storeCarrots also has a small store that houses organic products such as legumes, grains, spices, and cosmetic products. I bought a Kyra organic dishwashing powder and some hummus.

A Vegan restaurant is a unique concept in Bangalore and in India; veganism itself being relatively new. As a culture, we promote the use of dairy and dairy products all across the nation. The cow is Kamadhenu and a holy symbol for us. We are eager to label it sacred but not bothered about what actually happens inside the dairy industry. The industry sells us products with cartoon labels of a very happy cow with a suckling calf in tow. This cartoon is far from the truth. Did you know that the cow is repeatedly impregnated most of its adult life and sent to slaughterhouses when milk production reduces? Not everybody needs to turn vegan or can turn vegan, but everyone can ask a question for sure. Scientific studies have proved that avoiding dairy can eliminate a lot of diseases and allergic conditions and that a plant-based diet is the best for human body.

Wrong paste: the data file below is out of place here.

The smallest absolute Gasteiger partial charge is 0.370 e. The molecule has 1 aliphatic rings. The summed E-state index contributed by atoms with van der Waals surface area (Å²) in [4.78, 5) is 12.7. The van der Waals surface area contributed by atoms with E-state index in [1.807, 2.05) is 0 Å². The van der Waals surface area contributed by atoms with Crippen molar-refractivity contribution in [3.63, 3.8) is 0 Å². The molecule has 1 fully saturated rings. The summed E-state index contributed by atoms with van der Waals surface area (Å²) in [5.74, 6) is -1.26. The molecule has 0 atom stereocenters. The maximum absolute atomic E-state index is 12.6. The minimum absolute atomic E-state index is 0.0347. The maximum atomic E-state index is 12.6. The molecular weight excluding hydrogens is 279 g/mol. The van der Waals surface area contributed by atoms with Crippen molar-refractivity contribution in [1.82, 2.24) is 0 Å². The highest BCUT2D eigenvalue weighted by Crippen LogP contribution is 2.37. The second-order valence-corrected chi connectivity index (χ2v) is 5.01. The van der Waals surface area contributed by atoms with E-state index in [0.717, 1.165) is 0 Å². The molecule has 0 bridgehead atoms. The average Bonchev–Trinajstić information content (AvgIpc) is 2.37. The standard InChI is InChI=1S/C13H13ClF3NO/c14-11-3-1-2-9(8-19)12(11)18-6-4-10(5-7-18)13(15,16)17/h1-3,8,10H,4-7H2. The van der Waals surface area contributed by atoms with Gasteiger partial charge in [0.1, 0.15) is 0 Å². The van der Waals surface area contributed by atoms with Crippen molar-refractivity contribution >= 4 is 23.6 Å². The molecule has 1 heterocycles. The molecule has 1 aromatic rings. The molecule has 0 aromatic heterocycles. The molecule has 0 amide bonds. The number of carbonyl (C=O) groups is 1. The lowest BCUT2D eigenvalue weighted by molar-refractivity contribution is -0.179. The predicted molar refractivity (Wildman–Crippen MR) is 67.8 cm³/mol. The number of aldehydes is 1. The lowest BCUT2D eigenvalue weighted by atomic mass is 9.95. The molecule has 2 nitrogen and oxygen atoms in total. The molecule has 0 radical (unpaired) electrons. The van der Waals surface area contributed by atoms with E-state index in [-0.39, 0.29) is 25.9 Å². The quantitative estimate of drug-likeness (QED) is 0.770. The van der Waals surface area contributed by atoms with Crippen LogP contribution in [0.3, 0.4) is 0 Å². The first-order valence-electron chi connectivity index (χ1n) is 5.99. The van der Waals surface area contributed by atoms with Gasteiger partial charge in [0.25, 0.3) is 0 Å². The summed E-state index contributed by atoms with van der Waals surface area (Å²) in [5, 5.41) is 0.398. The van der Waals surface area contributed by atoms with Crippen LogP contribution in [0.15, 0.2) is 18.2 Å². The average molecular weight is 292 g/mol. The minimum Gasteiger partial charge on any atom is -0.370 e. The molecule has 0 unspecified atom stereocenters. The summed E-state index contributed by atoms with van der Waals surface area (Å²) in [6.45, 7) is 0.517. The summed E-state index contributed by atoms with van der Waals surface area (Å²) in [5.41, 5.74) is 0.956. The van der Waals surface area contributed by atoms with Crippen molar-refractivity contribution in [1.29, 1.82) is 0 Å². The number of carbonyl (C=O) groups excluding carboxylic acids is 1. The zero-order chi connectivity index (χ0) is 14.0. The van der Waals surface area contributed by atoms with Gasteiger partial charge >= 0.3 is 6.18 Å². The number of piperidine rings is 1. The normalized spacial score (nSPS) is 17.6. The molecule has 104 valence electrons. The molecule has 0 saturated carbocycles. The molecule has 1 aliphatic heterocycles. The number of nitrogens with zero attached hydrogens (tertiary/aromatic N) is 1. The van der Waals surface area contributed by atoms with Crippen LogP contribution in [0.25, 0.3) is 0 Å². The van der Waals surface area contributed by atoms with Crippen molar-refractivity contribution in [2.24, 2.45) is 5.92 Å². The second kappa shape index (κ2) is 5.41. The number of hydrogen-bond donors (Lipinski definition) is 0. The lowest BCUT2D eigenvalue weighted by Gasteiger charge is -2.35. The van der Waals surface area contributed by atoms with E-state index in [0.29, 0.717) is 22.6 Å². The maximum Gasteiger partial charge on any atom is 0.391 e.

Most vegetarians in India are vegetarians by birth and not out of choice. More and more westerners are embracing vegetarianism and veganism by choice. This is highly commendable. We see the opposite happening back home. Meat industry has grown several folds in India. Households that used to consume meat once a week earlier now start their day with meat.